It’s not like this spring’s success is anything unexpected. Paddack has had a stellar minor career since being drafted in 2015. In 33 career starts (37 appearances), he’s pitched to a 1.82 ERA and an 11.7 K/9. He’s been completely dominant at every level, and I fully expect that to continue in the big leagues.

Pedro Strop, RP, Chicago Cubs (saves only)

The Cubs are filled with question marks heading into the 2019 season. Outside of the MVP-like season of 2B/SS Javier Baez, a lot of players under-performed compared to expectations. They would finish tied for first in their division before losing both the divisional tie-breaker with Milwaukee and the Wild Card game against the Rockies, ending their postseason rather quickly.

One mainstay on that roster has been relief pitcher Pedro Strop. He has been one of the most, if not the most, consistent reliever in recent years. He’s had five straight and seven of the last eight seasons with an ERA under 3.00. He has maintained a K/9 just under 10.0 while allowing just 0.5 HR/9. He misses bats and keeps the ball in the ballpark; excellent peripherals for a relief pitcher.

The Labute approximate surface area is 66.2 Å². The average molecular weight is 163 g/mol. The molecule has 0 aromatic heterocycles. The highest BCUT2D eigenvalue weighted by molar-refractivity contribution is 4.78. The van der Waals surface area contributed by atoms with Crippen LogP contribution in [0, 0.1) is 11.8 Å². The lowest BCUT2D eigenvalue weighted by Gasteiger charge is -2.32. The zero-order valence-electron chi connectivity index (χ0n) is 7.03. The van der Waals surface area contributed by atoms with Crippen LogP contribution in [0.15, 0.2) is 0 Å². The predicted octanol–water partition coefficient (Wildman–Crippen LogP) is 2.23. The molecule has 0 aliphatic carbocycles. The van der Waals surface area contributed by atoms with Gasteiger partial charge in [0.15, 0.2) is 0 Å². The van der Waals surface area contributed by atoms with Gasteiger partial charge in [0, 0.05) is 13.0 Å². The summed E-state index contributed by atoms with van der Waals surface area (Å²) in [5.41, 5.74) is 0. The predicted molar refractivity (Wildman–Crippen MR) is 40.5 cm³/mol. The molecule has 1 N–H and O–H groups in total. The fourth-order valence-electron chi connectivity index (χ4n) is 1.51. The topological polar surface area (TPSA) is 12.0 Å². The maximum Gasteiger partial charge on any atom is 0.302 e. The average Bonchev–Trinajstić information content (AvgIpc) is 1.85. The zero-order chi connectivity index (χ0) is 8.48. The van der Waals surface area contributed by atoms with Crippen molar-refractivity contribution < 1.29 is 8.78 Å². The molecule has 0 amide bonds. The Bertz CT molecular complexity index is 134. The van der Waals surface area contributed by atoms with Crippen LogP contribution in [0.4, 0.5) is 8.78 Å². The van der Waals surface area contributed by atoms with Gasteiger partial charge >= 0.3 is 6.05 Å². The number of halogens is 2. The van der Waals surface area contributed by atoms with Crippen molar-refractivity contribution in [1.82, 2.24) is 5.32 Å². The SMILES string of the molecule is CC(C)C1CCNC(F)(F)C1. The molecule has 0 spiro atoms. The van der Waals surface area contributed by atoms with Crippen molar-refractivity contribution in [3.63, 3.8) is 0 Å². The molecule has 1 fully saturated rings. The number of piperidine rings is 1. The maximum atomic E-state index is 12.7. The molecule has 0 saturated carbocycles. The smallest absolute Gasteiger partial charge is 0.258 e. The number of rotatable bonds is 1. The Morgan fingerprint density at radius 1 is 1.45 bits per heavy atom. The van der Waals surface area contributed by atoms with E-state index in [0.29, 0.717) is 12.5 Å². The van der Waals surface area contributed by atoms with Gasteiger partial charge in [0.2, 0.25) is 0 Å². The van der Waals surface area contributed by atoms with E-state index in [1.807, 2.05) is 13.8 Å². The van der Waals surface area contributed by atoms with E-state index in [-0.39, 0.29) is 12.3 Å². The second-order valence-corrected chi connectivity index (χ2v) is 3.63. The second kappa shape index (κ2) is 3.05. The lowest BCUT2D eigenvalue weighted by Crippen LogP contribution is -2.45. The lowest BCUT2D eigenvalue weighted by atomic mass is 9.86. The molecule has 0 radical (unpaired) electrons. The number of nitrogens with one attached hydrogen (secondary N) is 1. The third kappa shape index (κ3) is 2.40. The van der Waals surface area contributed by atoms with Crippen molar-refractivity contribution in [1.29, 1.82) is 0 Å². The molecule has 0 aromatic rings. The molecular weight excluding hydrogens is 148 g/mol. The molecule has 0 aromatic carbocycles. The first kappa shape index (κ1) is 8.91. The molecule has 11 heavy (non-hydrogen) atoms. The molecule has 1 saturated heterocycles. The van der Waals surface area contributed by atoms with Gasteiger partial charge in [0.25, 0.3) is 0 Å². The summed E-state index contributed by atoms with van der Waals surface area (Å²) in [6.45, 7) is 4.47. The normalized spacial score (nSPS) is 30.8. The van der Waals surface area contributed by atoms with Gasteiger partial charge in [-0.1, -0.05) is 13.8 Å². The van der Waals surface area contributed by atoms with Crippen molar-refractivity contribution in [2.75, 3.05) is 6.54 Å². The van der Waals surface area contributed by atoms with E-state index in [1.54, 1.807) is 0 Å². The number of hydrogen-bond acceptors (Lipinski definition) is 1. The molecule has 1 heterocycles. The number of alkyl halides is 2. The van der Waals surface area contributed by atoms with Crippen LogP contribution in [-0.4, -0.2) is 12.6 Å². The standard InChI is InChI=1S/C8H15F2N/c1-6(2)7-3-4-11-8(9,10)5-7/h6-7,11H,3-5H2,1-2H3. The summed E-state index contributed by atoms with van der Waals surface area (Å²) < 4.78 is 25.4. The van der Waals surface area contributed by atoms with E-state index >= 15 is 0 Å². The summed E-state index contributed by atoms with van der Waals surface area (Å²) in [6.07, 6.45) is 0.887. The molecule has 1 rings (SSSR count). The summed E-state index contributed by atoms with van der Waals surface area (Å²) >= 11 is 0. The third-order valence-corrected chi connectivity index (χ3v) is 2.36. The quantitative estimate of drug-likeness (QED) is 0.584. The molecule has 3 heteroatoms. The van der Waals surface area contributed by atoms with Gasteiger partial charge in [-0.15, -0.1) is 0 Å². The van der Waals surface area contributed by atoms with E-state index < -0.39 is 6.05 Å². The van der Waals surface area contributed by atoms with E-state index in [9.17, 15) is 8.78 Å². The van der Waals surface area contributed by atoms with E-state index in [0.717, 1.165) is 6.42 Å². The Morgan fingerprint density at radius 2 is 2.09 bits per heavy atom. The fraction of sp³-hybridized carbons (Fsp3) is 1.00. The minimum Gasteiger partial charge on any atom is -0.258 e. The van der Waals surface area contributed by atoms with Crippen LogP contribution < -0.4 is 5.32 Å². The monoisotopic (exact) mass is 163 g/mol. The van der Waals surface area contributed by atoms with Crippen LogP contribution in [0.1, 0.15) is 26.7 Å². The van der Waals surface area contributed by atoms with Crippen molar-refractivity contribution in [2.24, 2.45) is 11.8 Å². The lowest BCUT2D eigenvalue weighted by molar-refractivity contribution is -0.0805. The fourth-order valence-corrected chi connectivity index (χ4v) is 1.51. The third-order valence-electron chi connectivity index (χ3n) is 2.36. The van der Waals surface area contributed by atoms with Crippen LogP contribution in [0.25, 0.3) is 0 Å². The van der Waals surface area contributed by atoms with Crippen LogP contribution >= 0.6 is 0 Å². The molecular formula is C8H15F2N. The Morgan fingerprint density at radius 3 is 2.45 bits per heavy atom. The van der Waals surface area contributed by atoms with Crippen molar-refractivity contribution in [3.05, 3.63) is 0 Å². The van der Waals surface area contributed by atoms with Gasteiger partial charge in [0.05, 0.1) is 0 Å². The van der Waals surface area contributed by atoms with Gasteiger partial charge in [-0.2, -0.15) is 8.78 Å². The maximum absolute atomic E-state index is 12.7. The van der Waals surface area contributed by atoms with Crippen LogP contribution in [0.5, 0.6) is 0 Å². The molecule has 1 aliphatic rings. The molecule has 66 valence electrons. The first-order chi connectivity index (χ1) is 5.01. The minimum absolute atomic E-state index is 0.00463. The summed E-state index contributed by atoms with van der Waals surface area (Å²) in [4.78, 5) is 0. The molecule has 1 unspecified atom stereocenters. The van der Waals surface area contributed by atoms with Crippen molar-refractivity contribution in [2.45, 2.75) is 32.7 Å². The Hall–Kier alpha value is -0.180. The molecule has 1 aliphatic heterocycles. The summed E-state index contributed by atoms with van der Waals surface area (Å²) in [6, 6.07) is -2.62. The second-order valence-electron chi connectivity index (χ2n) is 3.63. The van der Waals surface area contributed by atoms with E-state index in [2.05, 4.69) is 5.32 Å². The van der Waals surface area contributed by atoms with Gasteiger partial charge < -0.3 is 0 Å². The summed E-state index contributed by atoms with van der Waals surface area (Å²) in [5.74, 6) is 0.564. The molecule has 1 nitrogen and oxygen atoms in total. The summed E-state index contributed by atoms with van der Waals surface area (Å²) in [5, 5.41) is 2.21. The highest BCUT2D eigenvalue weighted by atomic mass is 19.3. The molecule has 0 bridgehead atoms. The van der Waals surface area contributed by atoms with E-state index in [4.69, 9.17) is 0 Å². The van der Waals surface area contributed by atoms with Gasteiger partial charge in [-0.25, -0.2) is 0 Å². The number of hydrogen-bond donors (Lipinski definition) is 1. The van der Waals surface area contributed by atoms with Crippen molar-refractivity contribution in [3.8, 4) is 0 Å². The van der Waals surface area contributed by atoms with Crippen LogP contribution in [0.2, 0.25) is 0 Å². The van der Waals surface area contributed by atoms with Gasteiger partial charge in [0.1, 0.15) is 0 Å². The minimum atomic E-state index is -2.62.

His current ADP is 302.2, placing him in the 25th round of most drafts. The only negative to Strop is his high walk rate (4.0 BB/9 over his career), but at this stage of your drafts, the positives outweigh the negatives and he will begin the season as the Cubs’ closer.

Trevor Rosenthal, RP, Washington Nationals (saves+holds)

The Nationals’ GM Mike Rizzo has rebuilt the Washington bullpen exceptionally well over the course of the past two seasons. They went from being one of the worst units in baseball, preventing the Nationals from being a serious World Series contender, to what should be a very efficient bullpen this season.